I am a Bob Dylan fan - but I don't love his work universally. I am not enamoured of his early more folky stuff (even though I do like folk music), nor am a a massive fan of his later work. If I had to pin down my favourite Bob Dylan years they probably range from 1970 to the mid nineteen eighties. Freewheelin... is very early Bob Dylan indeed, but still there are echoes of things to come - especially in tracks like Masters of War - a song aimed at the industry of war (and based on a folk song), which put me in mind (a little) of Hurricane from the album Desire. Hurricane is much more sophisticated in terms of arrangement and production but Dylan sings it in a similar way. What I found interesting was that some of the tracks on the album I know better as cover versions. In the 80s I had an album called It Ain't Me Babe, a compilation of Dylan covers by famous musicians, which included excellent versions of A Hard Rain's Gonna Fall and Girl of the North Country by Bryan Ferry and Rod Stewart respectively. These covers are so good that I find they have spoilt the original stripped down versions for me. I find them interesting but I don't love them in quite the same way. Maybe it's the nostalgia coloured glasses through which I view those covers - the early 80s were my formative years after all. Or maybe it's simply familiarity. Whatever I don't love this album in quite the same way. Maybe I just love Dylan's more fully developed work. There are moments I really enjoyed here - Don't Think Twice, It's Aright and Corrina, Corrina for instance. I am not convinced that this album is a keeper for me though - I am going to put it to one side and listen to it again before I decide.

Minimalism Project - The Very Best of Elvis Costello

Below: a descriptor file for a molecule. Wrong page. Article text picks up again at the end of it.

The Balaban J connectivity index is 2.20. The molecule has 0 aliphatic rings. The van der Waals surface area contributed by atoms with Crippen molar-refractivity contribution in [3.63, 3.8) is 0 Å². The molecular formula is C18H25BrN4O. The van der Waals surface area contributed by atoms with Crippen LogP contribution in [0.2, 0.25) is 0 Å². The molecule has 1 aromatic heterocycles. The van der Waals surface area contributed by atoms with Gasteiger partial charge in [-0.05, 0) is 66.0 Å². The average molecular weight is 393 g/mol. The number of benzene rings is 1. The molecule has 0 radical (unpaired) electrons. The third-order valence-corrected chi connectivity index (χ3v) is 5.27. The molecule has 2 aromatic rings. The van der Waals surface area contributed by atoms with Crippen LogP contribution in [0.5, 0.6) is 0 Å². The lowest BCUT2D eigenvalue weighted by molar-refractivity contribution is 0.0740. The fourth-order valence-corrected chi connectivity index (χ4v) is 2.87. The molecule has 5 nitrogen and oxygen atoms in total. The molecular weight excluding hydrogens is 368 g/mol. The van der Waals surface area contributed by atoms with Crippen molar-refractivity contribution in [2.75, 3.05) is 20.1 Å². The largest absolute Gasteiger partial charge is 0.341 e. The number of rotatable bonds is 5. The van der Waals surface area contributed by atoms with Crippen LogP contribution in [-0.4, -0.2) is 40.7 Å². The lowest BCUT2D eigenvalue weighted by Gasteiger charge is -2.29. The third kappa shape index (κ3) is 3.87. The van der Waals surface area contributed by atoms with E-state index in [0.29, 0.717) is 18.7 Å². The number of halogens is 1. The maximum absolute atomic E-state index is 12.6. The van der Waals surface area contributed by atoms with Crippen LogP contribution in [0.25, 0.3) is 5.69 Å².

A couple of years ago I started attempting (on this very blog) to review all the albums that I owned. I got about four or five in and lost momentum. Now I am proposing a different approach. This year I intend to listen to every CD I own - and if I don't love it I will get rid of it. (read more about my minimalism project here) I am going to do mini reviews of the albums as I go.

The Very Best of Elvis Costello  (2004)

It has to be said I don't love greatest hits compilations. You can have much of a good thing and listening to hit after hit can be tiring. That said I do own some greatest hits compilations and this is one of them. I wasn't a huge Elvis Costello fan when I was younger and the records of his I did own were singles so I didn't really know where to begin with is albums. I remember when I bought this double album - it was about 12 years ago. We had been to a garden party out in the wilds of Norfolk and at some point Elvis Costello was played and I found (to my surprise) that I was really enjoying it. Later that week I duly went out and bought The Very Best of... But I have to confess it's not something I play very often. I listened to CD 1 today and did enjoy it to begin with - but there is just too much of it. Each CD (there are two) has twenty plus tracks. If you listened to the whole thing it would be like listening to four albums back to back - only the most die hard fans would want to do that. I can do it with Bowie (heck I can listen to ten Bowie albums back to back) - but each Bowie album is pretty unique and, I have to say, Elvis Costello becomes a little samey after a while. There are some very good tracks on here though, and CD 1 has quite a few of the early new wave hits - Accidents Will Happen (which I still have on vinyl), Radio, Radio, Pump it Up etc. But it also has a smattering of his more corny sentimental tracks that I was never particularly keen on - For the Roses and She for example. At some point I will give CD 2 a listen - but not today.